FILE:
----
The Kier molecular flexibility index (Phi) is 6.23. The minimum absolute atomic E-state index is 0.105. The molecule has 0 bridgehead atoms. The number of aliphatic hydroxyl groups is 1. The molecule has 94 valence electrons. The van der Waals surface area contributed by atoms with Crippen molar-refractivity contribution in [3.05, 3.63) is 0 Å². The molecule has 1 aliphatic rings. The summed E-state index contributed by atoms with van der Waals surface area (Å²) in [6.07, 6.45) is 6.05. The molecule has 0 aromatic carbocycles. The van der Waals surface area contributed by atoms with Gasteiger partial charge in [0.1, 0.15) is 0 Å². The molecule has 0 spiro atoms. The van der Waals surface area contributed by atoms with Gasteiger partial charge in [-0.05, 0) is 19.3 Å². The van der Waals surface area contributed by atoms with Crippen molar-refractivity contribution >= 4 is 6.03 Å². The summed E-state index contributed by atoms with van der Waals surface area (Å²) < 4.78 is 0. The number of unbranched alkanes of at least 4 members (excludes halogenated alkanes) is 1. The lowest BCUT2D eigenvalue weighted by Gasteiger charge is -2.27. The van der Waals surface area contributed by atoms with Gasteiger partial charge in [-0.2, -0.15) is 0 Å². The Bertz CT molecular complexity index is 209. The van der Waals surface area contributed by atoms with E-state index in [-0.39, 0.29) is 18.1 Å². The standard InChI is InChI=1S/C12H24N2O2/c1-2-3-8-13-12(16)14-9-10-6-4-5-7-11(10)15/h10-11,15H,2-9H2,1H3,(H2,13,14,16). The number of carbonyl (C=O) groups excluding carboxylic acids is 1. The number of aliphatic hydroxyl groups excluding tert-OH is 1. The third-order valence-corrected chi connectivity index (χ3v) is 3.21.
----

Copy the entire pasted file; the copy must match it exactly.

The Kier molecular flexibility index (Phi) is 6.23. The minimum absolute atomic E-state index is 0.105. The molecule has 0 bridgehead atoms. The number of aliphatic hydroxyl groups is 1. The molecule has 94 valence electrons. The van der Waals surface area contributed by atoms with Crippen molar-refractivity contribution in [3.05, 3.63) is 0 Å². The molecule has 1 aliphatic rings. The summed E-state index contributed by atoms with van der Waals surface area (Å²) in [6.07, 6.45) is 6.05. The molecule has 0 aromatic carbocycles. The van der Waals surface area contributed by atoms with Gasteiger partial charge in [0.1, 0.15) is 0 Å². The molecule has 0 spiro atoms. The van der Waals surface area contributed by atoms with Gasteiger partial charge in [-0.05, 0) is 19.3 Å². The van der Waals surface area contributed by atoms with Crippen molar-refractivity contribution >= 4 is 6.03 Å². The summed E-state index contributed by atoms with van der Waals surface area (Å²) < 4.78 is 0. The number of unbranched alkanes of at least 4 members (excludes halogenated alkanes) is 1. The lowest BCUT2D eigenvalue weighted by Gasteiger charge is -2.27. The van der Waals surface area contributed by atoms with Gasteiger partial charge in [-0.2, -0.15) is 0 Å². The Bertz CT molecular complexity index is 209. The van der Waals surface area contributed by atoms with E-state index in [-0.39, 0.29) is 18.1 Å². The standard InChI is InChI=1S/C12H24N2O2/c1-2-3-8-13-12(16)14-9-10-6-4-5-7-11(10)15/h10-11,15H,2-9H2,1H3,(H2,13,14,16). The number of carbonyl (C=O) groups excluding carboxylic acids is 1. The number of aliphatic hydroxyl groups excluding tert-OH is 1. The third-order valence-corrected chi connectivity index (χ3v) is 3.21.